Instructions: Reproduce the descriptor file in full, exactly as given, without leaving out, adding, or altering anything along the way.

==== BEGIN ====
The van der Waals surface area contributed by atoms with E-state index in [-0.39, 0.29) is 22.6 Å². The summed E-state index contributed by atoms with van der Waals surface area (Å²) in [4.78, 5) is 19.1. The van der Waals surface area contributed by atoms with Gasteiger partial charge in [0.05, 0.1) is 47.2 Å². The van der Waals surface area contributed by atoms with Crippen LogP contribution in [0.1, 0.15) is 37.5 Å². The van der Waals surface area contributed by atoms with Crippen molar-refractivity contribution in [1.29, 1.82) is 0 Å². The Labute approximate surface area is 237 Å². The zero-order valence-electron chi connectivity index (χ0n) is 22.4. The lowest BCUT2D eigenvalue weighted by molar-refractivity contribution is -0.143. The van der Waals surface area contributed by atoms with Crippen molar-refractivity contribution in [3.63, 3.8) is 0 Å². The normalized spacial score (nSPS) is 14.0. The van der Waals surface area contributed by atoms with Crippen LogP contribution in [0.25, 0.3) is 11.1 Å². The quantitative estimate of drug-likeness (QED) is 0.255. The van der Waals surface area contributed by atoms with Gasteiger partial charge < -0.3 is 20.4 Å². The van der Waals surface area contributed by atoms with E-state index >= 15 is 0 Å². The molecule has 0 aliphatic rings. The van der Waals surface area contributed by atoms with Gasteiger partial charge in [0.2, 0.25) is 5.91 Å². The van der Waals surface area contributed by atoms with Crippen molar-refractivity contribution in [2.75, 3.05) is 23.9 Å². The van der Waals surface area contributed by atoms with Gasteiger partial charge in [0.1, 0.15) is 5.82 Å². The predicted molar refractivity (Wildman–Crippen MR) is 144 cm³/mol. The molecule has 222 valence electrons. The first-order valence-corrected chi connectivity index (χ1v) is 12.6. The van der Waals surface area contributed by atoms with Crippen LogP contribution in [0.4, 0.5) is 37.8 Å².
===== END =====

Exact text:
The van der Waals surface area contributed by atoms with E-state index in [-0.39, 0.29) is 22.6 Å². The summed E-state index contributed by atoms with van der Waals surface area (Å²) in [4.78, 5) is 19.1. The van der Waals surface area contributed by atoms with Gasteiger partial charge in [0.05, 0.1) is 47.2 Å². The van der Waals surface area contributed by atoms with Crippen LogP contribution in [0.1, 0.15) is 37.5 Å². The van der Waals surface area contributed by atoms with Crippen molar-refractivity contribution in [1.29, 1.82) is 0 Å². The Labute approximate surface area is 237 Å². The zero-order valence-electron chi connectivity index (χ0n) is 22.4. The lowest BCUT2D eigenvalue weighted by molar-refractivity contribution is -0.143. The van der Waals surface area contributed by atoms with Crippen molar-refractivity contribution in [3.63, 3.8) is 0 Å². The normalized spacial score (nSPS) is 14.0. The van der Waals surface area contributed by atoms with Crippen LogP contribution in [0.25, 0.3) is 11.1 Å². The quantitative estimate of drug-likeness (QED) is 0.255. The van der Waals surface area contributed by atoms with Gasteiger partial charge < -0.3 is 20.4 Å². The van der Waals surface area contributed by atoms with E-state index >= 15 is 0 Å². The molecule has 0 aliphatic rings. The van der Waals surface area contributed by atoms with Gasteiger partial charge in [0.2, 0.25) is 5.91 Å². The van der Waals surface area contributed by atoms with Crippen molar-refractivity contribution in [2.75, 3.05) is 23.9 Å². The van der Waals surface area contributed by atoms with Gasteiger partial charge in [0.1, 0.15) is 5.82 Å². The predicted molar refractivity (Wildman–Crippen MR) is 144 cm³/mol. The molecule has 222 valence electrons. The first-order valence-corrected chi connectivity index (χ1v) is 12.6. The van der Waals surface area contributed by atoms with Crippen LogP contribution in [0.4, 0.5) is 37.8 Å².